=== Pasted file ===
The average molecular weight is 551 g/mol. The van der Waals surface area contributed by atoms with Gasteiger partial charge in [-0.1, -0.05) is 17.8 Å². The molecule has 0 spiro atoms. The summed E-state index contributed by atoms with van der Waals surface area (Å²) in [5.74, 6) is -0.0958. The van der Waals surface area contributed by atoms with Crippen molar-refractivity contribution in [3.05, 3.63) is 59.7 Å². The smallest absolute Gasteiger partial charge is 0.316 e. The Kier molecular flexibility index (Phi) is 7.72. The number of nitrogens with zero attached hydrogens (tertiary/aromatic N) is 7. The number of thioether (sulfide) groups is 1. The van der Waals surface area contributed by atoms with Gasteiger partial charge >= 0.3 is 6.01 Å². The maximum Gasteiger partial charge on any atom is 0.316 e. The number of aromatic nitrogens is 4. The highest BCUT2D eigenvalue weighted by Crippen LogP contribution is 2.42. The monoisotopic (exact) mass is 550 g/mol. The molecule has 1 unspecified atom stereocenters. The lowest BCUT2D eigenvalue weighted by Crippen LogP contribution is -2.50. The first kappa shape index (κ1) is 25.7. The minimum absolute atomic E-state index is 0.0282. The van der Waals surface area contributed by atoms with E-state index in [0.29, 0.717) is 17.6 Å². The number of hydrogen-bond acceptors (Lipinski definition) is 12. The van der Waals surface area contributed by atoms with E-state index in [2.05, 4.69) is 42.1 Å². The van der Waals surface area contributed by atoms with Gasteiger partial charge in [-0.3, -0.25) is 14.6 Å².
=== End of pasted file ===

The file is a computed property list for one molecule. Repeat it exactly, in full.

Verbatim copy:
The average molecular weight is 551 g/mol. The van der Waals surface area contributed by atoms with Gasteiger partial charge in [-0.1, -0.05) is 17.8 Å². The molecule has 0 spiro atoms. The summed E-state index contributed by atoms with van der Waals surface area (Å²) in [5.74, 6) is -0.0958. The van der Waals surface area contributed by atoms with Crippen molar-refractivity contribution in [3.05, 3.63) is 59.7 Å². The smallest absolute Gasteiger partial charge is 0.316 e. The Kier molecular flexibility index (Phi) is 7.72. The number of nitrogens with zero attached hydrogens (tertiary/aromatic N) is 7. The number of thioether (sulfide) groups is 1. The van der Waals surface area contributed by atoms with Gasteiger partial charge >= 0.3 is 6.01 Å². The maximum Gasteiger partial charge on any atom is 0.316 e. The number of aromatic nitrogens is 4. The highest BCUT2D eigenvalue weighted by Crippen LogP contribution is 2.42. The monoisotopic (exact) mass is 550 g/mol. The molecule has 1 unspecified atom stereocenters. The lowest BCUT2D eigenvalue weighted by Crippen LogP contribution is -2.50. The first kappa shape index (κ1) is 25.7. The minimum absolute atomic E-state index is 0.0282. The van der Waals surface area contributed by atoms with E-state index in [0.29, 0.717) is 17.6 Å². The number of hydrogen-bond acceptors (Lipinski definition) is 12. The van der Waals surface area contributed by atoms with E-state index in [2.05, 4.69) is 42.1 Å². The van der Waals surface area contributed by atoms with Gasteiger partial charge in [-0.3, -0.25) is 14.6 Å².